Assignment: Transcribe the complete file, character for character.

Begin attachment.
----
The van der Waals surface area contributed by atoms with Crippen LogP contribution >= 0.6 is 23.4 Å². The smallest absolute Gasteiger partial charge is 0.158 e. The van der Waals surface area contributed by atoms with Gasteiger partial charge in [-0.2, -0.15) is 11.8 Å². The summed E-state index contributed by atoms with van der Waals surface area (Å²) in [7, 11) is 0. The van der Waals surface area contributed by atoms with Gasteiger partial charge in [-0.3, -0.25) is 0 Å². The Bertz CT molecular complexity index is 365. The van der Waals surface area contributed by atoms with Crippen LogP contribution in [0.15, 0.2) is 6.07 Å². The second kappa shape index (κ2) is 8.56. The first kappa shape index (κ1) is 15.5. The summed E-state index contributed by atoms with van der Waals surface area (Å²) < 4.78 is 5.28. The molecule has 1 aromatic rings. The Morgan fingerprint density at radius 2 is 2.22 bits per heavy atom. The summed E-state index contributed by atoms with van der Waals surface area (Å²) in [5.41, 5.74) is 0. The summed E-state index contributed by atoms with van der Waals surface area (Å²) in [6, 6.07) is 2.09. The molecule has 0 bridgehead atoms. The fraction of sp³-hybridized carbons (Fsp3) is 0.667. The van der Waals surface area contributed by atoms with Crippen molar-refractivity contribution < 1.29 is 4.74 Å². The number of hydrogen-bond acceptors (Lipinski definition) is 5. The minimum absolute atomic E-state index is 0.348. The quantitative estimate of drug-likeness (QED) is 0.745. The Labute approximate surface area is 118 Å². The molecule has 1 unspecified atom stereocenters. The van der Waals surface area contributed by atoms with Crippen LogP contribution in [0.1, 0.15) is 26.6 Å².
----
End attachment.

The van der Waals surface area contributed by atoms with Crippen LogP contribution >= 0.6 is 23.4 Å². The smallest absolute Gasteiger partial charge is 0.158 e. The van der Waals surface area contributed by atoms with Gasteiger partial charge in [-0.2, -0.15) is 11.8 Å². The summed E-state index contributed by atoms with van der Waals surface area (Å²) in [7, 11) is 0. The van der Waals surface area contributed by atoms with Gasteiger partial charge in [-0.3, -0.25) is 0 Å². The Bertz CT molecular complexity index is 365. The van der Waals surface area contributed by atoms with Crippen LogP contribution in [0.15, 0.2) is 6.07 Å². The second kappa shape index (κ2) is 8.56. The first kappa shape index (κ1) is 15.5. The summed E-state index contributed by atoms with van der Waals surface area (Å²) < 4.78 is 5.28. The molecule has 1 aromatic rings. The Morgan fingerprint density at radius 2 is 2.22 bits per heavy atom. The summed E-state index contributed by atoms with van der Waals surface area (Å²) in [5.41, 5.74) is 0. The summed E-state index contributed by atoms with van der Waals surface area (Å²) in [6, 6.07) is 2.09. The molecule has 0 bridgehead atoms. The fraction of sp³-hybridized carbons (Fsp3) is 0.667. The van der Waals surface area contributed by atoms with Crippen molar-refractivity contribution < 1.29 is 4.74 Å². The number of hydrogen-bond acceptors (Lipinski definition) is 5. The minimum absolute atomic E-state index is 0.348. The quantitative estimate of drug-likeness (QED) is 0.745. The Labute approximate surface area is 118 Å². The molecule has 1 unspecified atom stereocenters. The van der Waals surface area contributed by atoms with Crippen LogP contribution in [0.1, 0.15) is 26.6 Å².